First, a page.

Pubdate: Wed, 20 Jul 2016
Source: Stranger, The (Seattle, WA)
Copyright: 2016 The Stranger
Author: Tobias Coughlin-Bogue


Last week, I wrote about how the new medical marijuana system created 
under the Cannabis Patient Protection Act (SB 5052) shut out many of 
Washington State's medical marijuana dispensaries. The law required 
that dispensaries obtain a recreational license to continue 
operation, but a loophole in the application process created a black 
market for dispensary employee pay stubs, allowing new actors to game 
the system. I also mentioned that the Washington State Liquor and 
Cannabis Board (WSLCB) blindsided applicants by announcing a cap of 
222 new licenses late in the application process.

What I didn't have space to mention was that the cap itself was based 
on data that even the state contractor that compiled it admits was 
shaky. Given that the medical marijuana market was, by Washington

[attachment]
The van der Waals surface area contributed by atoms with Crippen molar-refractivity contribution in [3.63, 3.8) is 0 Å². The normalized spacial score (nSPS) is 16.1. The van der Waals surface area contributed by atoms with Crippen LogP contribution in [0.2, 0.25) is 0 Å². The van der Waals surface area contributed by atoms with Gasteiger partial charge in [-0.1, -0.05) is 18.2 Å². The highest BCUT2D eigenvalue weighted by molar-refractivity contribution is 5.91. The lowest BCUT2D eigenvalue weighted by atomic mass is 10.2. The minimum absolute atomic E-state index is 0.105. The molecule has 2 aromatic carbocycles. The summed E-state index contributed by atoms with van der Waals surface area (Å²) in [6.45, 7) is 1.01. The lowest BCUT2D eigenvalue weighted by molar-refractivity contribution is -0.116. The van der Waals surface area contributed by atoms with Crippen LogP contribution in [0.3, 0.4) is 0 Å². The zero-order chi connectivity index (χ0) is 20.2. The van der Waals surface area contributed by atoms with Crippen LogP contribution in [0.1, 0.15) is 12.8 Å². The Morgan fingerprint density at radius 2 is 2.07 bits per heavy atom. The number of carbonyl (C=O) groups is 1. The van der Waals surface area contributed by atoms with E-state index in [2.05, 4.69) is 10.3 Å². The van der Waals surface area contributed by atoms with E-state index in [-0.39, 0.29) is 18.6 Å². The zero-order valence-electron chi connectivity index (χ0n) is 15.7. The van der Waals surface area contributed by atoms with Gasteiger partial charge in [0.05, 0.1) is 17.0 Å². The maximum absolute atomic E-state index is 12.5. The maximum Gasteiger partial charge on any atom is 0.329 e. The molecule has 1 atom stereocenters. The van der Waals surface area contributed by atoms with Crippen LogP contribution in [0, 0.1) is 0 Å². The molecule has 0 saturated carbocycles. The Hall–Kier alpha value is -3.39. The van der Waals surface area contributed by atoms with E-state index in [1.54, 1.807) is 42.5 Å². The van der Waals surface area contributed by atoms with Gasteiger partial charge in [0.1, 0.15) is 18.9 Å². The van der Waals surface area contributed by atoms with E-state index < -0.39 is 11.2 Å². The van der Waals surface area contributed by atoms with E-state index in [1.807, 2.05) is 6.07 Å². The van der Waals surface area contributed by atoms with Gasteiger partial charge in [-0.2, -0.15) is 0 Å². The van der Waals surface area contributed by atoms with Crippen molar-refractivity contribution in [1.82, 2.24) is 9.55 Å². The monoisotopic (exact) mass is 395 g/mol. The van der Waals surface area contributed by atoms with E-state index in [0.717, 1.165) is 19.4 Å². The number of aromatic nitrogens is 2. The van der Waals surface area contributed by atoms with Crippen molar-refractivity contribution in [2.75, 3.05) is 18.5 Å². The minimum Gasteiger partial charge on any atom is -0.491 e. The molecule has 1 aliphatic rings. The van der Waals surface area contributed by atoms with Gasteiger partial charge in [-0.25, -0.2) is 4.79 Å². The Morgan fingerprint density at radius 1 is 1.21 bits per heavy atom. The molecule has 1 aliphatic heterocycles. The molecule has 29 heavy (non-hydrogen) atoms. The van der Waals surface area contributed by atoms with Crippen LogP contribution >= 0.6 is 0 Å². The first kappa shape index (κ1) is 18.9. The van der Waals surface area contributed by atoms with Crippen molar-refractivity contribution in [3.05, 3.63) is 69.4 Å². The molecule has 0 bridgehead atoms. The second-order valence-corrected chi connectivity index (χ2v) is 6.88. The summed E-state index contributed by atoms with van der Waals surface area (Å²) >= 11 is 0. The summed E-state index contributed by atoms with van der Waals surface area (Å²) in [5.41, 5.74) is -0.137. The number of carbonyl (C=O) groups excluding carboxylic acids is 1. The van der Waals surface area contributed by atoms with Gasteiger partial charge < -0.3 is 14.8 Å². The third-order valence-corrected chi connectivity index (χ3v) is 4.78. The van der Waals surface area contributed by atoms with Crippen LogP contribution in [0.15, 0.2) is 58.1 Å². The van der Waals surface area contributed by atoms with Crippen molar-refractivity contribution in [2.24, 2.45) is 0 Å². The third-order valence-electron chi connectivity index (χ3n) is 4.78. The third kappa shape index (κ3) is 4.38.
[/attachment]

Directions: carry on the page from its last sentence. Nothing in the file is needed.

cannabis data scientist Jim MacRae's estimate, at one point 
supporting at least 800 dispensaries, and that SB 5052 mandated that 
the state issue enough new licenses "in order to accommodate the 
medical needs of qualified patients and designated providers," how 
did the WSLCB decide on issuing only 222 new licenses?

The decision was based on a study conducted by BOTEC Analysis, a 
California-based research and consulting firm that the WSLCB hired to 
determine just how much of Washington's cannabis market was being 
served by the medical marijuana industry.

According to MacRae, BOTEC's study was inherently flawed and created 
a flimsy foundation upon which to base a decision that would affect 
thousands of patients. "They systematically underestimate values 
commonly known to be higher," he said. "Their results should not be 
used to inform or guide policy or business decisions."

Indeed, by BOTEC's own admission, their analysis was, at best, an 
educated guess. "There's not good data [on the overall size of the 
market] in the past two years, so we essentially just had to make an